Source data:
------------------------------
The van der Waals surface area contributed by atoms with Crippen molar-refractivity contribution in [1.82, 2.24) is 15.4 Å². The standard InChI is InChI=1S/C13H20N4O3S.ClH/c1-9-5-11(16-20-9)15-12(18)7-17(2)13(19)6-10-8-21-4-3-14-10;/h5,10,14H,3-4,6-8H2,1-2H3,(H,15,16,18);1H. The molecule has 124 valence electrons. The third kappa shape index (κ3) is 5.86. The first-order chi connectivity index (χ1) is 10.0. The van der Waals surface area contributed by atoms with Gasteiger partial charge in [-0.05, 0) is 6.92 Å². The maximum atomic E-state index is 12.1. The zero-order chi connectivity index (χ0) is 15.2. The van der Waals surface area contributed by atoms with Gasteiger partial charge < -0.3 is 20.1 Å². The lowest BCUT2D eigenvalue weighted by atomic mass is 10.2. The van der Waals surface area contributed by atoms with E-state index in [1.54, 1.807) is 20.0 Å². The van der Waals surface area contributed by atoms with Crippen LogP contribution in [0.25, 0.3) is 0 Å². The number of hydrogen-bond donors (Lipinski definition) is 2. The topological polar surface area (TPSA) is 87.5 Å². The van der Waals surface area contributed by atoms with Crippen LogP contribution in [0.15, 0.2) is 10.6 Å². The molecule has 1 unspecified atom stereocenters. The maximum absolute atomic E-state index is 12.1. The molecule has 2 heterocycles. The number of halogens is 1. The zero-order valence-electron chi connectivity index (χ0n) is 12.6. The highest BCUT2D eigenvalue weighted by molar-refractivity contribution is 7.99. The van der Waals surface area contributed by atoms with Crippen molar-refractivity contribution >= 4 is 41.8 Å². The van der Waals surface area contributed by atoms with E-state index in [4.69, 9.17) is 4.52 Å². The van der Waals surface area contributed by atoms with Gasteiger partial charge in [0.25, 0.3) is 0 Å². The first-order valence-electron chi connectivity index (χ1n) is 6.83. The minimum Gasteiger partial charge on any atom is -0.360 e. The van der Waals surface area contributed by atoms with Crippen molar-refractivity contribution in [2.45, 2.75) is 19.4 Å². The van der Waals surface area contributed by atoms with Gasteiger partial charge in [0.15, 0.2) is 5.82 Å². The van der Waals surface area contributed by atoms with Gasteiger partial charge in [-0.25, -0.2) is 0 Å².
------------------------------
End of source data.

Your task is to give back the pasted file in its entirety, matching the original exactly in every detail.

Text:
The van der Waals surface area contributed by atoms with Crippen molar-refractivity contribution in [1.82, 2.24) is 15.4 Å². The standard InChI is InChI=1S/C13H20N4O3S.ClH/c1-9-5-11(16-20-9)15-12(18)7-17(2)13(19)6-10-8-21-4-3-14-10;/h5,10,14H,3-4,6-8H2,1-2H3,(H,15,16,18);1H. The molecule has 124 valence electrons. The third kappa shape index (κ3) is 5.86. The first-order chi connectivity index (χ1) is 10.0. The van der Waals surface area contributed by atoms with Gasteiger partial charge in [-0.05, 0) is 6.92 Å². The maximum atomic E-state index is 12.1. The zero-order chi connectivity index (χ0) is 15.2. The van der Waals surface area contributed by atoms with Gasteiger partial charge < -0.3 is 20.1 Å². The lowest BCUT2D eigenvalue weighted by atomic mass is 10.2. The van der Waals surface area contributed by atoms with E-state index in [1.54, 1.807) is 20.0 Å². The van der Waals surface area contributed by atoms with Crippen LogP contribution in [0.25, 0.3) is 0 Å². The number of hydrogen-bond donors (Lipinski definition) is 2. The topological polar surface area (TPSA) is 87.5 Å². The van der Waals surface area contributed by atoms with Crippen LogP contribution in [0.15, 0.2) is 10.6 Å². The molecule has 1 unspecified atom stereocenters. The maximum absolute atomic E-state index is 12.1. The molecule has 2 heterocycles. The number of halogens is 1. The zero-order valence-electron chi connectivity index (χ0n) is 12.6. The highest BCUT2D eigenvalue weighted by molar-refractivity contribution is 7.99. The van der Waals surface area contributed by atoms with Crippen molar-refractivity contribution >= 4 is 41.8 Å². The van der Waals surface area contributed by atoms with E-state index in [4.69, 9.17) is 4.52 Å². The van der Waals surface area contributed by atoms with Gasteiger partial charge in [0.25, 0.3) is 0 Å². The first-order valence-electron chi connectivity index (χ1n) is 6.83. The minimum Gasteiger partial charge on any atom is -0.360 e. The van der Waals surface area contributed by atoms with Crippen molar-refractivity contribution in [2.45, 2.75) is 19.4 Å². The van der Waals surface area contributed by atoms with Gasteiger partial charge in [0.15, 0.2) is 5.82 Å². The van der Waals surface area contributed by atoms with Gasteiger partial charge in [-0.25, -0.2) is 0 Å².